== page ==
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Generational Divide Persists Among Attitudes to Inclusivity

Agoda’s inaugural report on women in the workplace finds that increasing access and transparency regarding opportunities can help companies support a more gender-inclusive workplace.

By Maggie Mancini

Transparent visibility of career advancements, access to opportunities, and flexible work offerings are some of the most pressing actions companies can take to help support and empower a gender-inclusive workplace, according to Agoda’s first Women in the Workplace: Asia study.  

The findings indicate that there are bigger differences in opinion among people of different age groups, rather than across genders. Although transparent visibility of opportunities ranks first overall, an analysis across age groups reveals a disparity between 18 to 24 year olds, where only 38% cite it compared to 49% of those over 55 years old.  

Priorities vary across genders, with non-binary participants most likely to focus on social inclusion, professional inclusion, and balanced representation with senior leadership than other genders as key to empowerment.  

Almost half (46%) of those surveyed believe that a glass ceiling for women still exists in their market, with respondents from Vietnam (63%), Thailand (56%), and Taiwan (53%) more likely to agree and people in the Philippines least likely (27%). The survey also shows a lesser proportion of male and non-binary respondents (41%) believe that the glass ceiling still exists, compared to females (52%). There are also differences in belief among age groups, with a higher proportion of 18 to 24 year olds (53%) believing the glass ceiling still exists compared to those over 45 years old (42%).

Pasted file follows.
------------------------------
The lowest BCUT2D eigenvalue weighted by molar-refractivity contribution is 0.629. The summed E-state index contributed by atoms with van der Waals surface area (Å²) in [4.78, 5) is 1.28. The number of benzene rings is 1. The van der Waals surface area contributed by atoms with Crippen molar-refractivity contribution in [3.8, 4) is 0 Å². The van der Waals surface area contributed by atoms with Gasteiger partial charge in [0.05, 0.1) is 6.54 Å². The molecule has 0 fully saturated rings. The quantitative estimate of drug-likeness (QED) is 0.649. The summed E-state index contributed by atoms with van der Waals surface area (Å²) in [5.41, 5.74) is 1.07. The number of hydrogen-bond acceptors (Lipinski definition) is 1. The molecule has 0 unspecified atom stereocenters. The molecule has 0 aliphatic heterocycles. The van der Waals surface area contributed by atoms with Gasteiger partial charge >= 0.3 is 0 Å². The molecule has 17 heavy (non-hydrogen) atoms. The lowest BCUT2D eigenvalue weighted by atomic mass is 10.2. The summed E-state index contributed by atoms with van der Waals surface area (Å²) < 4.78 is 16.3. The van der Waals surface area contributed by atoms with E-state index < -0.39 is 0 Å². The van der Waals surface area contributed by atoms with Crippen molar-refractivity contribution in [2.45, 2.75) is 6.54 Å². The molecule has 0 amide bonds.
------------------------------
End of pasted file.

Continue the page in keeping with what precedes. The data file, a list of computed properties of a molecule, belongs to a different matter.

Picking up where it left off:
Younger workers are more likely to quit or know someone who has quit because of gender discrimination, with 35% of those ages 18 to 24 years old saying they have or know someone who has, compared to 12% of those ages 55 and older.  

Nearly seven out of 10 respondents believe that the workplace environment for women has changed for the better in the past five years, with only 8% believing conditions have worsened. Just 32% of men observe significant improvement, contrasting with 25% of women and 24% of non-binary respondents. Nearly half (42%) of women perceive marginal improvement, compared to 39% of men and 37% of non-binary respondents. 

The data shows that Japan and South Korea are least likely to have seen improvements in the workplace environment for women with 57% and 40% of respondents, perceiving either no change or worsening work environments. In contrast, significant improvements over the course of the last five years are perceived in the Philippines (44%), India (36%), Indonesia (36%), Vietnam (35%), and Thailand (28%). 

With two-thirds (66%) of respondents across markets claiming that balanced representation of gender is important to them, especially among ages 18 to 24 (71%), building gender diversity in leadership teams has become even more critical for organizations.  According to Agoda’s survey findings, the top benefits of balanced representation are inclusive work environments (70%), help with attracting and retaining talent (63%), and improved business results (45%). 

Tags: APAC December 2023, APAC News

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